As Egypt marks the second anniversary of its revolution that ousted Hosni Mubarak, Egyptians are at the base of a new "purgatory", argues Sarah Eltantawi.
In Dante’s Purgatorio, the poets finally make their escape from hell just before Easter Sunday in the year 1300CE. Cato of Utica — purgatory’s gate keeper — at first regarded them as little more than unwanted refugees, therefore demanding to see evidence of their humility before they would be allowed to wash the grime of hell from their skin in the dew and rivers of purgatory. The poets acquiesced, soon finding themselves at a point near ground level on Purgatory’s slope, where they began to climb.
The allegory here foregrounds an analogy not between the poets and the revolutionaries, but between the revolution itself (the poets) and the weight of history (the gates of purgatory.) The relative ease of Hosni Mubarak’s ouster concealed how difficult it was always going to be to “revolve” that which is by definition stable and reinforced by inertia. Two years on, interpretive frames through which to assess the Egyptian revolution’s progress have become hardened. At least among “the political” whose numbers in Egypt have certainly increased, but are far out-swelled, as they always have been, by those who sigh wearily at the television while doing housework, or by those who ready themselves for work — or fill the days in other ways concealing a sinking heart because there is no work.
These ideological poles — at least since President Mohammed Morsi’s November 22 decrees — can be divided into two. Those who accuse the Muslim Brotherhood of massive overreach, fascistic tendencies, and hidden agendas — symbolized by the process of putting the constitution to a referendum, described as, “rammed through”. Along with those who feel the non-Islamist forces are unjustifiably refusing to accept the outcome of fair elections, and, by extension, have unfairly characterized the constitution drafting and ratifying process. What all parties can agree on is that Egypt is facing critically serious economic and attendant social problems that must be immediately addressed. The mood is somber.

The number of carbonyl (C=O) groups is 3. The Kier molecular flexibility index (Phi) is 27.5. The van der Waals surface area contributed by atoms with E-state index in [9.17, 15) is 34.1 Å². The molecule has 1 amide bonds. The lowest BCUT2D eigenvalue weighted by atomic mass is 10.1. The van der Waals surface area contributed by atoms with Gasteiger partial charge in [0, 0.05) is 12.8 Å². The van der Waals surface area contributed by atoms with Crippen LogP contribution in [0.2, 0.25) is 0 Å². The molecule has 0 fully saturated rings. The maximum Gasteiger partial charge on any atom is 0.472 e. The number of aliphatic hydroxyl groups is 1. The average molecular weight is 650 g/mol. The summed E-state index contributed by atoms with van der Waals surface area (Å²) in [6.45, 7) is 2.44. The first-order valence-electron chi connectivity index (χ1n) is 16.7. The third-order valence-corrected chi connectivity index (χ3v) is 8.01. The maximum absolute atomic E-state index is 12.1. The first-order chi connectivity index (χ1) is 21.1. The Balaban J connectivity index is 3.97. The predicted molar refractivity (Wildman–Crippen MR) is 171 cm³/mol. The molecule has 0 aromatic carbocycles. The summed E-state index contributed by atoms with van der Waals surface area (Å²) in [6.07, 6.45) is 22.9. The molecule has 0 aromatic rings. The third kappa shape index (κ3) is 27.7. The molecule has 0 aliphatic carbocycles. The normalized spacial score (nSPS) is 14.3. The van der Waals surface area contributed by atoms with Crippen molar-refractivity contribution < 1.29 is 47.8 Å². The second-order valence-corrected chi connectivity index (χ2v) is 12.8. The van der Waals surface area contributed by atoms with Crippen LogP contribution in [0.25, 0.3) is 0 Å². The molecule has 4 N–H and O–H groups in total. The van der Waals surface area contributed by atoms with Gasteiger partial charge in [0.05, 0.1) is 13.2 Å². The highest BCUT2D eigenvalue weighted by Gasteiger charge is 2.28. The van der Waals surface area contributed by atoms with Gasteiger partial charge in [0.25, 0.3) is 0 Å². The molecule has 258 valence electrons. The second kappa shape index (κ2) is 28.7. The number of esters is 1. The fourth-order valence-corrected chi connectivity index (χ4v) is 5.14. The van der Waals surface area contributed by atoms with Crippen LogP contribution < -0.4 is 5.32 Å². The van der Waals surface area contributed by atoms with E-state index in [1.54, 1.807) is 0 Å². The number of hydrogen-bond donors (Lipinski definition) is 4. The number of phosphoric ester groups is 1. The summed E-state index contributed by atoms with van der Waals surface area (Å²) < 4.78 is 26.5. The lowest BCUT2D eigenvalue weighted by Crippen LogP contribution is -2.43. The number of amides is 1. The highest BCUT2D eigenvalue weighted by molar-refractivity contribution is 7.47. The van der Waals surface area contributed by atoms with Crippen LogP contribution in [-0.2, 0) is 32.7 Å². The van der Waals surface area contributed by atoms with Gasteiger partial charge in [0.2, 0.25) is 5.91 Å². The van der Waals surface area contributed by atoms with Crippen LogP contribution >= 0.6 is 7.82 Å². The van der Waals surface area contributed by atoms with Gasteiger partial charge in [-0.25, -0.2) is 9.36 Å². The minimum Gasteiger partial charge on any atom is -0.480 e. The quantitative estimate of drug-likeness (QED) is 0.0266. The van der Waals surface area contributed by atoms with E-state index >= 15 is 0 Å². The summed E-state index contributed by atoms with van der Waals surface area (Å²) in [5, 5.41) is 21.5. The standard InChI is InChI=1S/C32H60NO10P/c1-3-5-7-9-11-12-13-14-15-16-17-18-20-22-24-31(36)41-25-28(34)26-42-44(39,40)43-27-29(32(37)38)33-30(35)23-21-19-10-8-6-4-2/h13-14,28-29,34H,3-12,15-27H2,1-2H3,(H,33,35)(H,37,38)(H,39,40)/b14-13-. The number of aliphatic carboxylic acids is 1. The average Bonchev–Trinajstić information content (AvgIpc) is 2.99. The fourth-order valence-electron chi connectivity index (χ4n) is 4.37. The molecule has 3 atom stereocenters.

There is no question that the honeymoon is over in Egypt. The question is: does Egypt need more romance, or does it need to make the best of the disappointing relationship it finds itself in? The most severe problem facing Egypt today is that there is little to no consensus on a vision of what the greater good actually looks like. Hence, the instinct is one of either creative destruction — mow everything over and start again (here the practicalities of such a radical undertaking are rarely elaborated) — or preserve and protect the stability that does exist in the country and build slowly; even if that means working with the devil himself.